Rep. Dan Burton, who transformed House panel into a feared committee, to retire
By Paul Kane,
From the investigations of the Clinton White House to the more than 1,000 subpoenas he issued almost single-handedly, Rep. Dan Burton (R-Ind.) cut an investigative path along Pennsylvania Avenue unlike that of almost any other committee chairman of the past 50 years.
Through a force of will that some called reckless, Burton’s tenure as chairman of the House Oversight and Government Reform Committee in the late 1990s made him one of the most polarizing lawmakers to wield a gavel in the modern era.
Burton, who announced Tuesday his plans to retire at the end of 2012, once shot watermelons in his backyard to examine bullet angles related to the suicide of a top White House aide. His staff subpoenaed the wrong man and released false tapes of an imprisoned former confidant of the Clinton family.
“The Burton investigation is going to be remembered as a case study in how not to do a congressional investigation and as a prime example of investigation as farce,” Norman Ornstein, a congressional scholar at the American Enterprise Institute, said in 1998.
Burton, 73, rose from humble beginnings in a household with an abusive father to serve 30 years in the House. “To go from humble beginnings to meeting with presidents, kings, princes and some of the world’s most powerful leaders, it has been an experience that I cherish. I consider myself to be the luckiest man on the face of the Earth,” he said Tuesday.
Regardless of one’s take on his investigations, Burton’s impact is lasting. He helped transform the somewhat sleepy oversight panel into one of the most feared committees on Capitol Hill, particularly when the chairman hails from the opposing party of the president. Rep. Henry A. Waxman (D-Calif.), who bristled under Burton’s chairmanship for six years, used his two years with the gavel to pummel the Bush White House’s use of security contractors in Iraq and its ties to failed energy concern Enron.
Now, Rep. Darrell Issa (R-Calif.) is trying to forge a similar role as investigative thorn in the side to the Obama White House, with the oversight committee digging into the Justice Department’s controversial “Fast and Furious” criminal gun program.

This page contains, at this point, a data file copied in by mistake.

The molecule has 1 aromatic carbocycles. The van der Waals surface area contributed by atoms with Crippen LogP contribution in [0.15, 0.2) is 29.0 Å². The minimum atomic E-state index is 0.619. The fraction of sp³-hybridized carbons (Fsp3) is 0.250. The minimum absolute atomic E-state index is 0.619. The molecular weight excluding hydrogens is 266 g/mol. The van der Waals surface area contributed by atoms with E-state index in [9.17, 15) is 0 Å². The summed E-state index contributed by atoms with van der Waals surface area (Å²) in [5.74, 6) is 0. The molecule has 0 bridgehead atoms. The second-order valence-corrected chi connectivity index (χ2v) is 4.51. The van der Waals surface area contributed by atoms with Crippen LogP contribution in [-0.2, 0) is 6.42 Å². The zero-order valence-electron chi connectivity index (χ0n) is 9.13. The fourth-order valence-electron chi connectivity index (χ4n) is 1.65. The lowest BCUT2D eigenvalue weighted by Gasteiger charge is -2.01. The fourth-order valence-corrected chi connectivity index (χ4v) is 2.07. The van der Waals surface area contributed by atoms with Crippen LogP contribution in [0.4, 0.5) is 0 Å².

Through his staff alumni, Burton’s impact will be felt for years to come. His chief investigator at the time, Barbara Comstock, is now a rising Republican star in Virginia’s House of Delegates, representing Northern Virginia, and is a potential congressional candidate in the future. Reps. Robert J. Dold (R-Ill.) and Tim Griffin (R-Ark.), both members of the rabble-rousing group of 89 Republican freshmen who took office last year, cut their teeth investigating the Clintons in the 1990s.
Perhaps no other Burton staffer summed up the tumult of the committee at that time better than David Bossie, who is now the president of Citizens United, the conservative group that served as lead protagonist in the landmark 2010 Supreme Court ruling that opened a new pathway for hundreds of millions of dollars in special-interest money to make its way into elections.
By 1998, Bossie was the lead investigator into several threads of Clinton-related probes, including Webb Hubbell, the Arkansan who was partner in a Little Rock law firm with Hillary Rodham Clinton before Bill Clinton won the presidency. Hubbell, who became associate attorney general, ended up in prison for defrauding the law firm.
Bossie got hold of tapes of Hubbell’s jailhouse conversations, editing 150 hours of conversations down to one hour — creating a damning impression that was later revealed to be at odds with the entire talks. After Burton put up some resistance, then-Speaker Newt Gingrich (R-Ga.) demanded Bossie’s resignation. Gingrich told a closed-door meeting of Republicans that the investigation had become “a circus” and told Burton, “I’m embarrassed for you.”
Gingrich, who promoted Burton to the chairmanship, remains close to the retiring lawmaker and has campaigned with Burton in Florida this week in advance of Tuesday’s presidential primary election in the Sunshine State. Burton is just one of four lawmakers who served with Gingrich in the House and are still in office to endorse his candidacy.
Burton’s most lasting legislative accomplishments were his hawkish views on Cuba, expressed in his co-authoring of the Helms-Burton Act, which imposed stricter sanctions on the Castro regime.
Democrats, however, recall Burton almost entirely for his furious pursuit of the Clintons, something that led them to produce a minority report that accused Burton of running a partisan investigation with little regard for the truth.
“The investigation may be historic, but for all the wrong reasons,” the Democrats, led by Waxman, wrote of Burton.